Lefroy and Beaconsﬁ eld
© CRC LEME 2003 Page 1
LEFROY AND BEACONSFIELD GOLD MINES, TAMAR REGION, TASMANIA
J.C. van Moort and D.W. Russell
University of Tasmania, Hobart Campus, University of Tasmania, Burnie Campus
The Lefroy Goldﬁ eld is located 15 km E of George Town on the E
bank of the mouth of the Tamar River, at 41°06′54″S, 146°59′20″E.
The Beaconsﬁ eld Mine is 11 km S of George Town at 41°12′06″S,
146°46′20″E, on the W bank. Respective maps are Bell Bay 4844 and
Beaconsﬁ eld 4843, Tasmania 1: 25 000 series.
Alluvial gold led to the discovery, in 1867, of reef gold at Specimen
Hill, 1.5 km SE of Lefroy. Some 30 lines of reefs were discovered with
production mainly restricted to the New Pinafore, Chum, Volunteer
and Native Youth Reefs (Figure 1). Mining ceased in 1911. The 0.47
m wide outcrop of the isolated Tasmania Reef at Beaconsﬁ eld was
discovered in 1877, again in the search for the source of alluvial gold.
Mining ceased at Beaconsﬁ eld in 1914 but resumed in 1999.
Figure 1. Lefroy goldﬁ eld. Location of reefs, simpliﬁ ed geology and Au
anomalies in soil B horizon (Keele 1996, Purvis 1997).
Over the past 30 years, exploration in the Beaconsﬁ eld area has mainly
used structural control and drilling. In contrast, in the Lefroy area,
stream sediment and soil geochemical surveys were used in addition to
those techniques. No new mineable reefs were found in either region.
In retrospect, as the wall rocks are altered around the reefs, it would
have been beneﬁ cial to i) analyse elements other than Au and As, ii)
sample saprolite or soil C horizon instead of the soil B-horizon and iii)
adopt a sample spacing sufﬁ ciently close to identify targets less than 10
PHYSICAL FEATURES AND ENVIRONMENT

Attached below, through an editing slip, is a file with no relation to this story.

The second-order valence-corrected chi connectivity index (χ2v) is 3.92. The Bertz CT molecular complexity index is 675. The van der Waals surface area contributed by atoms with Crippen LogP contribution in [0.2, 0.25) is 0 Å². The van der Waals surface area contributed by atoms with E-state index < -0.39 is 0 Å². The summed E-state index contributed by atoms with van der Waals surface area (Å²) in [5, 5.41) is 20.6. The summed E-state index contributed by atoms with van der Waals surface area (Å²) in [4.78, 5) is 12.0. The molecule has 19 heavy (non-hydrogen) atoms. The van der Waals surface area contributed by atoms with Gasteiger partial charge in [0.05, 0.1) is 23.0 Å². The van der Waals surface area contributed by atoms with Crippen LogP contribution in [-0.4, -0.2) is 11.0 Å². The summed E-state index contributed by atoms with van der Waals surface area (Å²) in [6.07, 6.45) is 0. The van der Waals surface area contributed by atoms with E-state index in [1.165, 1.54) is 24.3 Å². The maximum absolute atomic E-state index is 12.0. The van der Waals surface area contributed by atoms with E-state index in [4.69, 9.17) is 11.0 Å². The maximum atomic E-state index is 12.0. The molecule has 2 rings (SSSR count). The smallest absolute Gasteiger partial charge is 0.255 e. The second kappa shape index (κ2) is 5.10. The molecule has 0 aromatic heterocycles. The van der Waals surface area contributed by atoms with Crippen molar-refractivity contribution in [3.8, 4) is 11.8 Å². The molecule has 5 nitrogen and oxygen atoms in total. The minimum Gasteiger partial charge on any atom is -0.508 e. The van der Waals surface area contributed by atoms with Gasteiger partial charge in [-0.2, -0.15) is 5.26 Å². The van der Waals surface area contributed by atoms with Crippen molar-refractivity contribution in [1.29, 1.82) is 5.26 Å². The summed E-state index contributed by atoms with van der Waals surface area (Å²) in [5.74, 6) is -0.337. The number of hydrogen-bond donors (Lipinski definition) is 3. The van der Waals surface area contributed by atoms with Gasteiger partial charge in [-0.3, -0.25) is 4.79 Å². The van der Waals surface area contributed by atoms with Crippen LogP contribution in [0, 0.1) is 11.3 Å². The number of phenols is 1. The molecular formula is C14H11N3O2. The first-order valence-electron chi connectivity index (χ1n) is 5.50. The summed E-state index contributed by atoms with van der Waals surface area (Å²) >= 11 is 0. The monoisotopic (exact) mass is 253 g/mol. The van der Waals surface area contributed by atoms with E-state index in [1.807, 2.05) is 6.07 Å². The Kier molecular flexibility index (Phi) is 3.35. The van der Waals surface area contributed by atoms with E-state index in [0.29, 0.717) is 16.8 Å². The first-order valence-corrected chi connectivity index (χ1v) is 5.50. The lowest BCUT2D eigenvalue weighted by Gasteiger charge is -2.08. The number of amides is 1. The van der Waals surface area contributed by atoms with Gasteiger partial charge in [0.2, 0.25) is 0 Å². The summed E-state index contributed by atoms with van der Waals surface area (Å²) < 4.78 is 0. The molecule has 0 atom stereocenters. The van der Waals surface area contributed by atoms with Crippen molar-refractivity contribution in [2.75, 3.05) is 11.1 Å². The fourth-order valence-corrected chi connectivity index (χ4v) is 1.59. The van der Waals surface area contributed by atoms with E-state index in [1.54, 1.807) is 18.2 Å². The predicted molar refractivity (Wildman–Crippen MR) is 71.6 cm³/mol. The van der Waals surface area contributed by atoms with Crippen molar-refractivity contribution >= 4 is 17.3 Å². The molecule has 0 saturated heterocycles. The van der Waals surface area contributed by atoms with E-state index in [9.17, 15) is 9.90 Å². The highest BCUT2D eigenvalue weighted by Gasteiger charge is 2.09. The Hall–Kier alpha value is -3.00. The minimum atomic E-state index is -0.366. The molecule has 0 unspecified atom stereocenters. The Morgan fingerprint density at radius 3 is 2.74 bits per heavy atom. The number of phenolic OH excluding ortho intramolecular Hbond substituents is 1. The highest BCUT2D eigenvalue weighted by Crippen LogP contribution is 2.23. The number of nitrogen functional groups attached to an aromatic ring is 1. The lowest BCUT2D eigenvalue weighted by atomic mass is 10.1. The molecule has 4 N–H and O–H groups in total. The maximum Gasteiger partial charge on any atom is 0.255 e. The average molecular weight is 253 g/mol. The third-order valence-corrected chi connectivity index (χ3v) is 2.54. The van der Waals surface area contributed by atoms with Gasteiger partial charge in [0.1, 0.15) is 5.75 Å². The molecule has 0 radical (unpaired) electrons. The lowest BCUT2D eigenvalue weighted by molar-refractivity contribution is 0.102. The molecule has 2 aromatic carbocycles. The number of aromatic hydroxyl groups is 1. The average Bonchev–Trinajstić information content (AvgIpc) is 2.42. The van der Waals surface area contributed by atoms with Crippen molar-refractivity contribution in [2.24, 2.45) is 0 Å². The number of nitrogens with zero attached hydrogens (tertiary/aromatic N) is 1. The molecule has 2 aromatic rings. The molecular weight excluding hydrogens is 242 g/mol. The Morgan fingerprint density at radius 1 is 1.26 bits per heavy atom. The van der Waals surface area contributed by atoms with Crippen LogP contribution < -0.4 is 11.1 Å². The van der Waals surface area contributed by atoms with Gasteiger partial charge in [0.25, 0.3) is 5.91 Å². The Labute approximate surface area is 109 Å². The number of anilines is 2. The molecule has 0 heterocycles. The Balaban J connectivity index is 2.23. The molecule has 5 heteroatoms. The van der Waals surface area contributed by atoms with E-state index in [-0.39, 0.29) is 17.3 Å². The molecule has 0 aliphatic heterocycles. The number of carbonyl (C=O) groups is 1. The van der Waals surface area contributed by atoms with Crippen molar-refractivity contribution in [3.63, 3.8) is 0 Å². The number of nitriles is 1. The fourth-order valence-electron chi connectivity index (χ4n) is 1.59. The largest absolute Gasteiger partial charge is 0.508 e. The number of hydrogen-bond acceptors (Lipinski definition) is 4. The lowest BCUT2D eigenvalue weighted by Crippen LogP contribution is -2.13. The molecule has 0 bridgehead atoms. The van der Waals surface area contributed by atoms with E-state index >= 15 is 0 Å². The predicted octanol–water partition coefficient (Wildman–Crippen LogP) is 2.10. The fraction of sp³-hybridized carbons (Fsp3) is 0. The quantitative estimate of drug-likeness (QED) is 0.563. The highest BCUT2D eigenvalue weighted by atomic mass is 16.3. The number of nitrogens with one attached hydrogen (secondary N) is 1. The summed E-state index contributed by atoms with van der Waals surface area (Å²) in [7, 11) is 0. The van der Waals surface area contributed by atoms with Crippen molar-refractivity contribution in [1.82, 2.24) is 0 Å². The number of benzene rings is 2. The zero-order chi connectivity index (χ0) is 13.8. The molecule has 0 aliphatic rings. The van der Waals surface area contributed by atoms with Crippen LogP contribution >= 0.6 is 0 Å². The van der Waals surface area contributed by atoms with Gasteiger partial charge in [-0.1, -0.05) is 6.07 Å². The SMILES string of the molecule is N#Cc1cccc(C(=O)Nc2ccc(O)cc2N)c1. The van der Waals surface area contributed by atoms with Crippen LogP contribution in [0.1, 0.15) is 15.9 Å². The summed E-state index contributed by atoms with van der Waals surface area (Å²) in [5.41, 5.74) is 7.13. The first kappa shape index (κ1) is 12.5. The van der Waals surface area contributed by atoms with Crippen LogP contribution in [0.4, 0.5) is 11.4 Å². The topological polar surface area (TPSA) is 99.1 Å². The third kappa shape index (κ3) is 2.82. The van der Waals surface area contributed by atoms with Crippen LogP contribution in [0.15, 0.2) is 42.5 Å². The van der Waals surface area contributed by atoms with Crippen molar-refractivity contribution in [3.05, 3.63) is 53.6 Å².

The Lefroy Hills form a topographically low, rounded basement rise
and reach 200 m. Beaconsﬁ eld is located on the partially dissected
West Tamar Plain, reaching 80 m on the exhumed structural ridge. The
climate is temperate to Mediterranean, with an average annual rainfall
of 950 mm. Thin secondary growth forest covers the areas that are not
cleared for farming.
The Tamar River follows a NNW lineament. Considerable thrusting
occurred during the middle Tabberabberan Orogeny, when the entire
region was metamorphosed to lower greenschist facies (Reed, 2001).
The turbidites in the Lefroy area are among the oldest sediments of the
5-7 km folded and faulted Cambro-Ordovician to Devonian Mathinna
Group. The Au deposits coincide with a W to E transition from
sandstone to a shale-rich succession. In the Beaconsﬁ eld area, a
series of NNW-striking, E-dipping, imbricate thrust slices incorporates
1 km of Cambrian to Devonian stratigraphy. The sediments change
from shallow-water clastic sediments to deep-water limestones that
are conformably overlain by turbidites equivalent to those at Lefroy.
The Beaconsﬁ eld deposit is in the Cabbage Tree thrust slice, where
Ordovician grits ﬁ ne upwards to shales and limestones.
Yellow podzols 1-2 m deep occur in the Lefroy area; the soils in the
Beaconsﬁ eld area are <0.6 m deep. Vegetation and soil originally